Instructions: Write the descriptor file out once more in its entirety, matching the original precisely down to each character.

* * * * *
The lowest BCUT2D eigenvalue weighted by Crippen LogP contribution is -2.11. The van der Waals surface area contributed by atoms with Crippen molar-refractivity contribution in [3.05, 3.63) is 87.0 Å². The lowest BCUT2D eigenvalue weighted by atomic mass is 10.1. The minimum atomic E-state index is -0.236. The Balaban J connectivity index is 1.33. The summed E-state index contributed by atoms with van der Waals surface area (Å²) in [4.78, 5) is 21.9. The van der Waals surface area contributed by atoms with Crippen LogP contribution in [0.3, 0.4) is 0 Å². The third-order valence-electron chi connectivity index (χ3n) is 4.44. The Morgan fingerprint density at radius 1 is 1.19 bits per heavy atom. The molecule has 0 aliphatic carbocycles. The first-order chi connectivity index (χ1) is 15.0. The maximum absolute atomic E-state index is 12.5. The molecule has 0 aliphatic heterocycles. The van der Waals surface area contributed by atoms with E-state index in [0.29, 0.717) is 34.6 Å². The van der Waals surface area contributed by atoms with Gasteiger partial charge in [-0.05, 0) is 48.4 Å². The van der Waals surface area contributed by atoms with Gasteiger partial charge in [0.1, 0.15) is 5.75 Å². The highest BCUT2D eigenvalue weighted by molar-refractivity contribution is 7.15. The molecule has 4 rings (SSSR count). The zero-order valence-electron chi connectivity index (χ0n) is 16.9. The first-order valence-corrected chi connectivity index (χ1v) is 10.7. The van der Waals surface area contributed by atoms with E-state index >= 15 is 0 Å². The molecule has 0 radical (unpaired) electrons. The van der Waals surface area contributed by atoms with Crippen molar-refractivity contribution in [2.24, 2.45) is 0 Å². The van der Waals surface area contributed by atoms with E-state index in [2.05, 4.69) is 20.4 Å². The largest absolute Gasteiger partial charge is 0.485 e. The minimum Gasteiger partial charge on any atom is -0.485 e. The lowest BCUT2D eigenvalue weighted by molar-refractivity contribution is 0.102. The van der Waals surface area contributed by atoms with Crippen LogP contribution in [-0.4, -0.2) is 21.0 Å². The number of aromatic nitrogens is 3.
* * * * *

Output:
The lowest BCUT2D eigenvalue weighted by Crippen LogP contribution is -2.11. The van der Waals surface area contributed by atoms with Crippen molar-refractivity contribution in [3.05, 3.63) is 87.0 Å². The lowest BCUT2D eigenvalue weighted by atomic mass is 10.1. The minimum atomic E-state index is -0.236. The Balaban J connectivity index is 1.33. The summed E-state index contributed by atoms with van der Waals surface area (Å²) in [4.78, 5) is 21.9. The van der Waals surface area contributed by atoms with Crippen LogP contribution in [0.3, 0.4) is 0 Å². The third-order valence-electron chi connectivity index (χ3n) is 4.44. The Morgan fingerprint density at radius 1 is 1.19 bits per heavy atom. The molecule has 0 aliphatic carbocycles. The first-order chi connectivity index (χ1) is 15.0. The maximum absolute atomic E-state index is 12.5. The molecule has 0 aliphatic heterocycles. The van der Waals surface area contributed by atoms with E-state index in [0.29, 0.717) is 34.6 Å². The van der Waals surface area contributed by atoms with Gasteiger partial charge in [-0.05, 0) is 48.4 Å². The van der Waals surface area contributed by atoms with Gasteiger partial charge in [0.1, 0.15) is 5.75 Å². The highest BCUT2D eigenvalue weighted by molar-refractivity contribution is 7.15. The molecule has 4 rings (SSSR count). The zero-order valence-electron chi connectivity index (χ0n) is 16.9. The first-order valence-corrected chi connectivity index (χ1v) is 10.7. The van der Waals surface area contributed by atoms with E-state index >= 15 is 0 Å². The molecule has 0 radical (unpaired) electrons. The van der Waals surface area contributed by atoms with Crippen molar-refractivity contribution in [2.24, 2.45) is 0 Å². The van der Waals surface area contributed by atoms with E-state index in [2.05, 4.69) is 20.4 Å². The largest absolute Gasteiger partial charge is 0.485 e. The minimum Gasteiger partial charge on any atom is -0.485 e. The lowest BCUT2D eigenvalue weighted by molar-refractivity contribution is 0.102. The van der Waals surface area contributed by atoms with Crippen LogP contribution in [-0.4, -0.2) is 21.0 Å². The number of aromatic nitrogens is 3.